- The Contradictions of “Protest Diplomacy” in East Asia
- [2012.11.28] Read in: 日本語 | 简体字 | 繁體字 |
The Takeshima dispute and the question of Japanese apologies for colonial rule have led to renewed political and diplomatic friction between Japan and South Korea recently. There are also serious problems in the relationship between Japan and China, where domestic interests in both countries have turned the dispute over ownership of the Senkaku Islands into a knotty political mess.
Severing Communications as a Form of Protest
Territorial disputes and differing views of history can easily stoke nationalist sentiment. Because of this, there is a tendency to prioritize the short-term interests of domestic politics over long-term diplomatic strategy. All too often, the result is that diplomacy descends into tit-for-tat protests and recriminations, leading to injured feelings on both sides. This tendency has again been in evidence in Japan’s recent relations with both South Korea and China.
A particularly alarming aspect of this trend has been the readiness of political leaders to take aggressive steps such as cancelling visits by VIPs, refusing to hold meetings, and calling off scheduled cultural exchange events. Essentially, governments have sought to express their protest and displeasure by breaking off communications. One might say that they have communicated their political grievances by severing communications.
But the effects of this “protest diplomacy” go beyond politicians and senior government officials, and it is not only important diplomatic meetings and visits that have been affected. Cultural events have also been cancelled or postponed, and there have even been several boycotts of sporting events.
Politics Must Not Affect Arts and Sports
There are serious risks involved when political and diplomatic frictions start to affect cultural exchange and sporting events in this way. Surely no one wants to see political problems spill over to the arts and sports. These things exist for their own sake; it is the artistic expression or the sporting feat itself that gives these activities their meaning and value. They represent contributions to the shared goals of all humanity, rather than any narrow-minded pursuit of national interests.
Globalization has made this truth clearer than ever. As the globalization process continues, it is artists and athletes who are leading the way in working across national borders—even more so than business people and corporations. They perform not as representatives of a particular country but as global talent, and enjoy their success in that context. To throw the constraining net of “protest diplomacy” over these people, who might otherwise enjoy a global stage for their talents, and to attempt to limit their activities by cancelling or boycotting events, is a self-defeating and contradictory stance to take in a globalized world.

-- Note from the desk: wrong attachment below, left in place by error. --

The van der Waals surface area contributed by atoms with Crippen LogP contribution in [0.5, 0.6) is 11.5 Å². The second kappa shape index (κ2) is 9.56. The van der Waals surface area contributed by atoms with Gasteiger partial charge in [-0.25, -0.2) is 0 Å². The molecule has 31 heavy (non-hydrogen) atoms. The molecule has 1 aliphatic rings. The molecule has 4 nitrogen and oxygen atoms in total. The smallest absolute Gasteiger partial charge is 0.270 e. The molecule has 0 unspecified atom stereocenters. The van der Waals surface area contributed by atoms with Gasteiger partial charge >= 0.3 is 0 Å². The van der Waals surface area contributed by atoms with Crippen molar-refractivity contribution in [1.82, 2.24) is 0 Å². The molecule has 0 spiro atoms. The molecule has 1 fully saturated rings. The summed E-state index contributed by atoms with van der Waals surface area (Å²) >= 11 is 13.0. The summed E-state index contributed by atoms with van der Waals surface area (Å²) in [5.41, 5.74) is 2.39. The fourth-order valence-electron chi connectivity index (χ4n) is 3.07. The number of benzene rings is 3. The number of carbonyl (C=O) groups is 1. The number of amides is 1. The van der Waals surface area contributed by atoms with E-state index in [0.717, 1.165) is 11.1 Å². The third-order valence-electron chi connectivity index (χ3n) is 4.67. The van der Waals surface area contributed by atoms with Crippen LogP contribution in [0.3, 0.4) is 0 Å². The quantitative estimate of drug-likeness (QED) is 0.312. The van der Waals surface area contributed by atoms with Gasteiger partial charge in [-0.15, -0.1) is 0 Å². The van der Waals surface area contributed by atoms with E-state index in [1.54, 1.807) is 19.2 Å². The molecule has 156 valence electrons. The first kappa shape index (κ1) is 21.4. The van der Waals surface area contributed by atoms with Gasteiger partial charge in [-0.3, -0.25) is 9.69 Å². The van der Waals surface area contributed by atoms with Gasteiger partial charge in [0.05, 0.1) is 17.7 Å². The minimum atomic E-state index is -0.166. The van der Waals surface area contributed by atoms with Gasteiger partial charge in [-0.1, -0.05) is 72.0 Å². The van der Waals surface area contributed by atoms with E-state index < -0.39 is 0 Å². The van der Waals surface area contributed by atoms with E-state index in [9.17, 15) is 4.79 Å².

Unlike culture and sports, which have the power to cross national borders, “protest diplomacy” is by its nature hemmed in by national borders and constrained by parochial political interests. We must ensure at all costs that politics is not allowed to infringe on the cultural and sporting sphere.
There are many problems on which political leaders in East Asia struggle to see eye-to-eye. But on this point at the very least, they should be able to come to a basic political consensus.
(Originally written in Japanese on October 31, 2012.)
Invited professor, Aoyama Gakuin University; secretary general, Tokyo 2020 Bid Committee. Born in 1938. Graduated from the Law Faculty at the University of Tokyo and the Faculty of Economics at the University of Cambridge. Joined the Ministry of Foreign Affairs in 1962, serving as director general of the Cultural Affairs Department and of the Economic Affairs Bureau, deputy minister for foreign affairs, and ambassador to Vietnam, South Korea, and France. President of the Japan Foundation from October 2003 to September 2011. His works include Gurōbarizumu e no hangyaku (Rebellion Against Globalism; 2004).